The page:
Do you have recess?

Yes, we have a daily recess block, but we call it "Park." Long-View learners spend an hour each day at a beautiful 84 acre park near the school, eating lunch and playing outdoors. We rarely find that weather prevents us from going to Park (our mantra is “it’s not bad weather, it’s the wrong clothes”) and we hardly ever tote balls, jump ropes, or other typical "recess accessories" to our shady spot under the heritage oaks at Pease Park. We find our students love to be "free-range kids" and find their own fun through games they create, forts they build, animals they find hiding in the creek, or just moving their bodies at full speed. You can find us making up games around Stickworks, fishing for minnows in Shoal Creek, playing chess at a picnic table, or engaging in a lively soccer game in Custer’s Meadow. Read a blog on Park Time here.


How are grade levels organized?

Long-View learners operate in mixed-age learning groups, which we call “bands.” Each band typically has a spread of 2-4 grade levels. Try not to think of this philosophy of mixed-age groups within the old-fashioned practice of "the older kids help support the younger kids" or "the ones who understand a topic teach the ones who are struggling." Neither of these represent the philosophy of Long-View. Mixed-age bands allow us to let go of assumptions related to ages and grade levels and ensure all children are stretching toward the highest expectations. We don’t want kids’ learning put in the box, following the thinking “you will only learn 2nd grade math because you are a 2nd grader.” We typically teach towards the high end of the band (and “high end” doesn’t equate with “eldest” every time). Our four bands are created in the beginning of the year and typically have color names (ex. “Indigo Band”). The band operates as a learning community across all subject areas. Bands don’t always stay intact across the year. Sometimes individual kids are moved and sometimes whole bands are moved around during the year. We are all about flexibility and we make changes as needed.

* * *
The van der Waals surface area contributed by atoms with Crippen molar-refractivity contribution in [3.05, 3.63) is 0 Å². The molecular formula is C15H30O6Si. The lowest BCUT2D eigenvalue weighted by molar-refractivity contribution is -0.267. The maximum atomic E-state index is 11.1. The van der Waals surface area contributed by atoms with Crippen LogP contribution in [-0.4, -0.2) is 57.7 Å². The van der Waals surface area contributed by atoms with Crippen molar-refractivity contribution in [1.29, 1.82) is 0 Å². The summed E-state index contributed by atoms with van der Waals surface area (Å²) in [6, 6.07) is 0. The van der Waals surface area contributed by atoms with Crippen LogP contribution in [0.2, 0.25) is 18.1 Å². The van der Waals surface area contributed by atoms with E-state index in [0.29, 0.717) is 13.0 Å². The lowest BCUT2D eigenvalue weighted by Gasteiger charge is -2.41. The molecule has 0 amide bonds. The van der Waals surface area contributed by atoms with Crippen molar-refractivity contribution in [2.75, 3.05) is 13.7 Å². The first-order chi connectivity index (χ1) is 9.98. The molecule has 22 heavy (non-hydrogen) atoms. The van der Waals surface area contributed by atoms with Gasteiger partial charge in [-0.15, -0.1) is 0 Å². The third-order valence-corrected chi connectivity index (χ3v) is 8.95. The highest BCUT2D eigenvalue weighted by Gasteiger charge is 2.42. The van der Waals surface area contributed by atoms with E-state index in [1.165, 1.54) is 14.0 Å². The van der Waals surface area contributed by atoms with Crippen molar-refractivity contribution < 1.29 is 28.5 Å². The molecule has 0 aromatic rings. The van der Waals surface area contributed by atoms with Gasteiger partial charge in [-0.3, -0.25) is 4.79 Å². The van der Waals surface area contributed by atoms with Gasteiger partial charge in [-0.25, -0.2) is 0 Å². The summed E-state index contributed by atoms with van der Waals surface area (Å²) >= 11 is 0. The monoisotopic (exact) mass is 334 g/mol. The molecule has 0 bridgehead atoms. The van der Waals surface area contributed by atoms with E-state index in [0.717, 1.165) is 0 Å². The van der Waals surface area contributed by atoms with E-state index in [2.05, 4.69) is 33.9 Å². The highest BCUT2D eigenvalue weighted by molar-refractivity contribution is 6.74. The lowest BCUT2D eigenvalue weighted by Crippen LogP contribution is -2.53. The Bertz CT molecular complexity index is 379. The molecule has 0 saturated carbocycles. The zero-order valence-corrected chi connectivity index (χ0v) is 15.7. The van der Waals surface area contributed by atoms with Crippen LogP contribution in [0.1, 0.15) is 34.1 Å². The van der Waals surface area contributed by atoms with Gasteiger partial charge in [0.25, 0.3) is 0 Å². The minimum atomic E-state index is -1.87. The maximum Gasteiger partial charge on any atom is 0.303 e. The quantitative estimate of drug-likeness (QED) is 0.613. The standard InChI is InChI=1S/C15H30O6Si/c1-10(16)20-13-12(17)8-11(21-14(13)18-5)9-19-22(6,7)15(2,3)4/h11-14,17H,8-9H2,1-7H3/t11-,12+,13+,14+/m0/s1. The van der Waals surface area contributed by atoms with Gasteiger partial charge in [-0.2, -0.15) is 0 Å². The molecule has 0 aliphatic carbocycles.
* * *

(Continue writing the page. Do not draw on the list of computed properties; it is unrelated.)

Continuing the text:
What is "Campfire"?

Campfire is how we start our day. We gather in a communal circle around a log that symbolically marks our center, and a child begins campfire by ringing the "singing bowl," a handmade metal bowl (ours happens to be from India) and we all take a deep breath as the sound reverberates through the room. Ringing the signing bowl both initiates our Campfire and provides a moment for "mindfulness," as we let go of the stress from our morning routines and ready ourselves for the learning the day will bring. We have a few rituals that periodically occur within Campfire, including our birthday run and "touching the log," which is how we recognize kids for exceptional work and special contributions that reflect our values and cultural norms. Most often, though, Campfire is a place that we have informal discussions about interesting topics. Who doesn’t want to start the day with friends and colleagues, engaging in a discussion about a fascinating science discovery or a thorny current event, or debating an issue or talking to an expert via Skype? Read a blog about Campfire here.


What are "Build Weeks"?